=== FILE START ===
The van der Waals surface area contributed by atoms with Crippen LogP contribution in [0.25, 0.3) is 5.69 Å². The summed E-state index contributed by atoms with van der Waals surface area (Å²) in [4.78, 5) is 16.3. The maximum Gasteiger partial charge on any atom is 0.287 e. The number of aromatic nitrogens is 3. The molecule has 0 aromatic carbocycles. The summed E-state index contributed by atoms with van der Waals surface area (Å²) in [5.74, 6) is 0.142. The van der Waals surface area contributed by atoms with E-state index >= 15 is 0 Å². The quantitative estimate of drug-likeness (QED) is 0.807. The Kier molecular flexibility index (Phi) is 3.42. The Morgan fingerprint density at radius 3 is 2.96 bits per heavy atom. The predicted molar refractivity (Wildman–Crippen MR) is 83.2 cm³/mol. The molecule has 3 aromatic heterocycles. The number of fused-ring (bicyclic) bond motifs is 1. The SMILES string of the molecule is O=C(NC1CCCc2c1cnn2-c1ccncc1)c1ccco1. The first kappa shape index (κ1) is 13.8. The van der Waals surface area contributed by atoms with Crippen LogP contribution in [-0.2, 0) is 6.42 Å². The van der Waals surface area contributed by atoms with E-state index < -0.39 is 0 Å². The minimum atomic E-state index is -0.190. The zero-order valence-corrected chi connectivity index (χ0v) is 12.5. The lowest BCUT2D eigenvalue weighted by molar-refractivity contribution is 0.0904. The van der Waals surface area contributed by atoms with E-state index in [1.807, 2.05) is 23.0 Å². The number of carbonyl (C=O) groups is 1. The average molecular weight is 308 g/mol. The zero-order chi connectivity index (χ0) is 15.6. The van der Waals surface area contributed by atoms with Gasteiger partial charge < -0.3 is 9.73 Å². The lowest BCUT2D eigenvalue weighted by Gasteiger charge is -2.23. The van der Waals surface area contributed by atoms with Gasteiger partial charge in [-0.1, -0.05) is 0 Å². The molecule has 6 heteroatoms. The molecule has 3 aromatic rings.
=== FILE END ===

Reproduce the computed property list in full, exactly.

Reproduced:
The van der Waals surface area contributed by atoms with Crippen LogP contribution in [0.25, 0.3) is 5.69 Å². The summed E-state index contributed by atoms with van der Waals surface area (Å²) in [4.78, 5) is 16.3. The maximum Gasteiger partial charge on any atom is 0.287 e. The number of aromatic nitrogens is 3. The molecule has 0 aromatic carbocycles. The summed E-state index contributed by atoms with van der Waals surface area (Å²) in [5.74, 6) is 0.142. The van der Waals surface area contributed by atoms with E-state index >= 15 is 0 Å². The quantitative estimate of drug-likeness (QED) is 0.807. The Kier molecular flexibility index (Phi) is 3.42. The Morgan fingerprint density at radius 3 is 2.96 bits per heavy atom. The predicted molar refractivity (Wildman–Crippen MR) is 83.2 cm³/mol. The molecule has 3 aromatic heterocycles. The number of fused-ring (bicyclic) bond motifs is 1. The SMILES string of the molecule is O=C(NC1CCCc2c1cnn2-c1ccncc1)c1ccco1. The first kappa shape index (κ1) is 13.8. The van der Waals surface area contributed by atoms with Crippen LogP contribution in [-0.2, 0) is 6.42 Å². The van der Waals surface area contributed by atoms with E-state index < -0.39 is 0 Å². The minimum atomic E-state index is -0.190. The zero-order valence-corrected chi connectivity index (χ0v) is 12.5. The lowest BCUT2D eigenvalue weighted by molar-refractivity contribution is 0.0904. The van der Waals surface area contributed by atoms with E-state index in [1.807, 2.05) is 23.0 Å². The number of carbonyl (C=O) groups is 1. The average molecular weight is 308 g/mol. The zero-order chi connectivity index (χ0) is 15.6. The van der Waals surface area contributed by atoms with Gasteiger partial charge < -0.3 is 9.73 Å². The lowest BCUT2D eigenvalue weighted by Gasteiger charge is -2.23. The van der Waals surface area contributed by atoms with Gasteiger partial charge in [-0.1, -0.05) is 0 Å². The molecule has 6 heteroatoms. The molecule has 3 aromatic rings.